Social media is a great tool for public relations professionals to discover new opportunities and increase outreach for clients (among many other things), but it’s also a great outlet to get creative! In the public relations industry, we have to be creative on a daily, nay hourly, basis; figuring out answers to questions like:
With social media, the creative techniques that have been used in the past to answer these questions can be expanded and leveraged in new ways. This is especially true given the convergence of so many industries like public relations, marketing, and advertising, opening a wider array of opportunities and tactics to take advantage of. But when using these new tactics in terms of social media, it’s all about creativity. Whether that’s finding a way to put the point of your press release into 140 characters on Twitter, or making your article into a slideshow complete with images, it has to be done creatively to get any attention via social media.
In a recent conversation I had with Travis Fitzwater, founder of Fitzwater Enterprises, he noted that, “Social media can be pretty boring if creativity isn’t integral to a person or company’s online posts. As such, impressions are everything in today’s web environment, so if a person or company can’t hold their audiences’ attention, or impress them, with innovative, interesting, and insightful content, public relations via social media becomes obsolete.”
Travis brings up a good point regarding holding your audiences’ attention. With the onslaught of social sites and online portholes, people are now getting limitless information delivered straight to them. So what is going to make someone pick your piece of information out of the hundreds they receive each day? Ultimately, it’s the content, but in order for readers to want to get at the content, it must be presented in a snappy, creative way.
As I mentioned in my post, Using Social Media to Generate Leads, content that typically gets shared via social media is interesting, fresh, useful, and relevant to target audiences. New data, top blog posts, and funny videos are among the top things to get redistributed. Product info, free trials, or software documentation is typically not redistributed, though it can still be useful and interesting – so that’s where presenting it creatively comes into play.
So that press release announcing something about someone… who cares? You need to be able to answer the question, “why is this important?” before distributing it virally to the world. Unfortunately, a lot of the time, it’s not going to be important and people aren’t going to care, but our job is to make them think it is and they do! If I were to issue a press release announcing my 100th blog post, no one would look twice, but pulling out a bigger message and using it in a context people do care about, like generating blog traffic, might create more of a stir and get people to read my release – but it takes a little flexibility, skill, and creativity to get there.
From blog posts and Twitter updates to LinkedIn statuses and Facebook profiles, there are a multitude of outlets to brainstorm creative ways to distribute your content and keep social media working as a worthwhile PR tool.
As I mentioned in an earlier post, Public Relations, a Look Ahead in New Media, Veronis Suhler expects advertising spending to drop 7.6% for 2009, and again in 2010, while public relations spending is expected to see a 9% increase. So with advertising money coming over to public relations, maybe it’s time PR professionals took a closer look at advertising. In a recent article, Dave Fleet lists scale, creativity, measurement, audience targeting, and message crafting as the five things PR professionals can learn from advertising.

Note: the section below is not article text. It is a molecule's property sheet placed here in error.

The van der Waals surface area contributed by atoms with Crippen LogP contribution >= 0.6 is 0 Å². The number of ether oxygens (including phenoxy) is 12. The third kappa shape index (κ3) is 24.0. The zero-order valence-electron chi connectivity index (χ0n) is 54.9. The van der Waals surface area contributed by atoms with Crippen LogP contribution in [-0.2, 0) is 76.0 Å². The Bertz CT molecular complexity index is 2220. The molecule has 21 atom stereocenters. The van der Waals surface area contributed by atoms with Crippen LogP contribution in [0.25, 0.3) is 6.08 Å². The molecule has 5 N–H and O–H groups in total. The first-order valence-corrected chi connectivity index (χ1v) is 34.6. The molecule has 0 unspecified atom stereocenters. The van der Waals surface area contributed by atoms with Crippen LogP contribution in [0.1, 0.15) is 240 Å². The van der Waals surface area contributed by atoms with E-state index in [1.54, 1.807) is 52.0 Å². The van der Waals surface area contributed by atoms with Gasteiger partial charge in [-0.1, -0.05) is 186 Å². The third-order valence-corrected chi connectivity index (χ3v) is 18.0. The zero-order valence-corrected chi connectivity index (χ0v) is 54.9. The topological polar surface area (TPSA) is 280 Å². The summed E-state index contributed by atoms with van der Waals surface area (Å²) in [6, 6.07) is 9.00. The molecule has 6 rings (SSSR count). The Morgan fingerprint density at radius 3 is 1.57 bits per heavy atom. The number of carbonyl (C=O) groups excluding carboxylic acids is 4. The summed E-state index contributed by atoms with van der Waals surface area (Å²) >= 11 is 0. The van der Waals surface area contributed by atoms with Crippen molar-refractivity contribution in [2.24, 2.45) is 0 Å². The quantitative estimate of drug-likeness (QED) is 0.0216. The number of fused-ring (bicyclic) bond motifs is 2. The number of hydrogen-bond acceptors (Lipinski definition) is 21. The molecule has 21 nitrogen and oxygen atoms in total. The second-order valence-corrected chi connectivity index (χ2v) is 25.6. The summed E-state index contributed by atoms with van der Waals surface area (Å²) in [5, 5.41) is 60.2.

I particularly agree with Fleet’s note about creativity and I think a lot of these points can be boiled down to creativity… at least in order to be successful at them. Take his first point, scale, for instance. The bigger the scale, the broader the outreach for your campaign, and, therefore, the bigger the results. And, let’s face it, results is what it’s all about. Mastering the smaller markets is great, but bringing your client to a bigger audience will generate bigger results, however, that takes creativity. Creativity is where it’s at, especially now with all the overlapping of industries and media. Social media in particular allows for a whole new way of thinking with many tactics conducive to creativity.
Creative social media tactics are also useful to glean insight on Fleet’s fourth point; audience targeting. As I mentioned in an earlier post, Let Them Come to You, Ken Lachlan, a communication studies professor at UMass Boston, commented to me that with participatory media, people can tailor who they want to hear from and what kind of information they want to receive much more easily than ever before. They no longer have to dig through countless sources to find what they want; now, people can select what they want and get it to come straight to them. This selection process is helpful since you’re now able to see whose following or subscribing to you and your content (or your clients’ content). This provides immediate insight into who is interested in what you have to say and your audience research is practically done for you!
For example, if you create a Twitter account for your wireless client, but notice that many of the client’s Twitter followers are in the education sector, now you know a good industry to pitch that’s already interested in what you’re doing. Once you know someone’s interested, it’s a lot easier to influence them.
So if these are the kinds of things public relations can learn from advertising, with a little creativity, soon advertising will be learning from us!
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